Care at NUH

Radiofrequency Ablation Thyroid

Radiofrequency Ablation (RFA)

Radiofrequency ablation (RFA) of thyroid nodules is a non-surgical treatment to remove benign thyroid nodules. Thyroid nodules are abnormal lumps (growths) within the thyroid gland. They are common and are more frequently seen in women. These nodules can be solid, fluid-filled or a combination of both. Majority of thyroid nodules are benign (non-cancerous) but may be symptomatic. In some cases, they can grow and lead to issues such as breathing difficulties, swallowing issues, pain and discomfort. Although surgery is the most commonly employed treatment, radiofrequency ablation (RFA) treatment offers a non-surgical alternative.

Instead of conventional open surgery, radiofrequency ablation (RFA) treatment offers a non-surgical method to remove benign thyroid nodules. RFA involves shrinking the nodule by destroying the cells within it, alleviating symptoms such as pain, discomfort and neck lumps. In most cases, thyroid function is unaffected by the procedure. This non-surgical treatment is particularly suitable for patients with established benign thyroid nodules that may be symptomatic. Compared to an open surgery, patients who opt for RFA experience less downtime and a shorter recovery period. Most patients can return to work and resume their usual activities within a day of the procedure.

How is radiofrequency ablation (RFA) of thyroid nodule carried out?

This treatment involves the placement of a small probe about the size of an injection needle into the thyroid nodule. Thereafter, the tip of the probe is activated, generating a radiofrequency wave that heats up the nodule, effectively destroying the cells within the nodule.

This procedure may be performed under sedation, local or general anaesthesia. Local anaesthesia and sedation are preferred to allow better patient monitoring. The procedure lasts for 30-45 minutes, depending on the size of nodule for ablation. 

Local anaesthesia is administered to the neck to ensure there is minimal pain and discomfort during the procedure. Following this, cold fluid may be injected around the thyroid to prevent heat transmission to the surrounding structures. Thereafter, the RFA probe is inserted into the thyroid nodule under ultrasound guidance, and is activated to allow for thermal ablation of the nodule.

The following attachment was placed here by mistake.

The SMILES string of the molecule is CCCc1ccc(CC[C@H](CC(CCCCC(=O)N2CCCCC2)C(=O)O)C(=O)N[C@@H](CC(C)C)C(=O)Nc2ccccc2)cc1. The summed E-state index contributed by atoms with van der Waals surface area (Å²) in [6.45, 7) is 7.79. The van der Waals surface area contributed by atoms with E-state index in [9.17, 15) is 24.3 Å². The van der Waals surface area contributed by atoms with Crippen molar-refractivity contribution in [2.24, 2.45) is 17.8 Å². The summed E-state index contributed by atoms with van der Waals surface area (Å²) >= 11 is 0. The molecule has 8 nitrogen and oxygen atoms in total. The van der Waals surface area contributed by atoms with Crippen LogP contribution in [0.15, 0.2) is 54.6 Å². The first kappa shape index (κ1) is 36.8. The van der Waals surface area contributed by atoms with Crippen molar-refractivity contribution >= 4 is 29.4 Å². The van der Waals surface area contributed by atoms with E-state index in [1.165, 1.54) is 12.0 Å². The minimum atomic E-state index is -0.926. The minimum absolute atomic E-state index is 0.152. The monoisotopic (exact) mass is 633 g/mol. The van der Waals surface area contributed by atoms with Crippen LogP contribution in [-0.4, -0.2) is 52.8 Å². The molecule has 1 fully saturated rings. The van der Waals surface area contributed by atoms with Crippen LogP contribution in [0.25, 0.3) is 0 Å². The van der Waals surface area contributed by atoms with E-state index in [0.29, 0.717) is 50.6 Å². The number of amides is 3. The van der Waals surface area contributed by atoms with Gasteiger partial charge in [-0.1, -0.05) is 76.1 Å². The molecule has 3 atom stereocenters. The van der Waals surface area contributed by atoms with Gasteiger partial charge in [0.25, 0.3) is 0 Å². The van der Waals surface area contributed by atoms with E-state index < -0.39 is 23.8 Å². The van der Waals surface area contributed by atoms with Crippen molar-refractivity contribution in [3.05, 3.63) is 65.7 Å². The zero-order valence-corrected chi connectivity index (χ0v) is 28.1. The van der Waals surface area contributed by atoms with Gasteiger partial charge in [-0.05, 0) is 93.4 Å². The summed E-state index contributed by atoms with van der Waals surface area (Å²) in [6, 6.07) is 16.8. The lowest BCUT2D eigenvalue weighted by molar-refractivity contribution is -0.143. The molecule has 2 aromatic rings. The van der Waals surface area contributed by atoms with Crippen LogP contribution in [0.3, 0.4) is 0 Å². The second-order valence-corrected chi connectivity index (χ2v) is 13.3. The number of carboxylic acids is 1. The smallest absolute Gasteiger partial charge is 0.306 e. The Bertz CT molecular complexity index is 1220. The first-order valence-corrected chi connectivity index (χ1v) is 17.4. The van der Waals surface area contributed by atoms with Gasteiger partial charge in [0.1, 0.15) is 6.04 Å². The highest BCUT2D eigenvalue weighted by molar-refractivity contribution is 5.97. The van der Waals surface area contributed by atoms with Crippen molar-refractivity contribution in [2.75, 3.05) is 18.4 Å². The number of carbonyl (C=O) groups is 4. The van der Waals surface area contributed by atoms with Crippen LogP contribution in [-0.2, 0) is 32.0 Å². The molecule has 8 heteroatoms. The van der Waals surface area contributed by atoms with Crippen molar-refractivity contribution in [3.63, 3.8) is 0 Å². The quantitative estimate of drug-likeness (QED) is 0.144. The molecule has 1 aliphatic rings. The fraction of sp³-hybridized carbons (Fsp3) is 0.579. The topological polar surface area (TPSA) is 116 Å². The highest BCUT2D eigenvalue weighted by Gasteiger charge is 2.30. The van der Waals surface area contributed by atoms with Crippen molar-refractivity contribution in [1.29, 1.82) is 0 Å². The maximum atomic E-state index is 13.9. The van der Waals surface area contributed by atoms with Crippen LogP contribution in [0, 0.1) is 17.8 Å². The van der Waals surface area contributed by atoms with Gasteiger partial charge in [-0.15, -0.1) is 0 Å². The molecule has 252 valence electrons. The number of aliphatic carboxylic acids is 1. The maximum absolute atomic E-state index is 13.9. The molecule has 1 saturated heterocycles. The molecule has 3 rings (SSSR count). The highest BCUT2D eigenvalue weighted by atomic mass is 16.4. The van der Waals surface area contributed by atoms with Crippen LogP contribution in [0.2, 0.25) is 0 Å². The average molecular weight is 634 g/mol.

How RFA procedure is done:
Radiofrequency ablation (RFA) procedure
RFA procedure details

Radiofrequency ablation (RFA) procedure involves the insertion of a small probe into the thyroid nodule. This can be done under local or general anaesthesia, or sedation. Patients typically experience minimal discomfort both during and after the procedure.

Activated RFA probe in the thyroid nodule:

Activated RFA probe

RFA probe being activated in the thyroid nodule, leading to thermal destruction of nodule with preservation of surrounding thyroid tissue.

Treatment outcomes

Radiofrequency ablation (RFA) of thyroid nodule was first conceptualised in 2006. Since then, the overall results have shown great efficacy in the shrinkage of thyroid nodules. In a systemic review involving 1,737 patients with a total of 1,943 thyroid nodules treated with RFA, 85% of patients achieved a target volumetric reduction of at least 50%. Most patients achieved approximately 67% to 93.6% volumetric reduction, these patients were followed up for a minimum of 18 months demonstrating long-term efficacy in this technique.

Who is eligible for radiofrequency ablation (RFA) treatment?

Presently, RFA is largely used in patients with benign thyroid nodules. This is established by performing two biopsies. Patients with predominantly solid nodules who are symptomatic would benefit most from RFA.

What can I expect after the procedure?

Most patients return home on the day of the procedure and are able to resume their usual daily activities the following day. Some patients might experience minor soreness or swelling over the ablated site, which typically resolves after about 72 hours.

Patients will have a one-week post-procedure follow-up via telemedicine, followed by a face-to-face review after three months. If any symptoms or concerns arise after the procedure, appointments will be arranged for further evaluation.

What are the potential side effects?

As this procedure involves the use of heat to ablate the thyroid nodule, there is a potential risk of heat transmission to the surrounding structures. This includes the nerves to the voice box, which may lead to hoarseness. Other potential side effects include the risks of thermal injury to the surrounding blood vessels and the overlying skin, which might result in bleeding and possible burns to the skin.

These side effects are generally uncommon, occurring less than 1% of the time, and are further prevented by administering cold fluid around the target area during the procedure.

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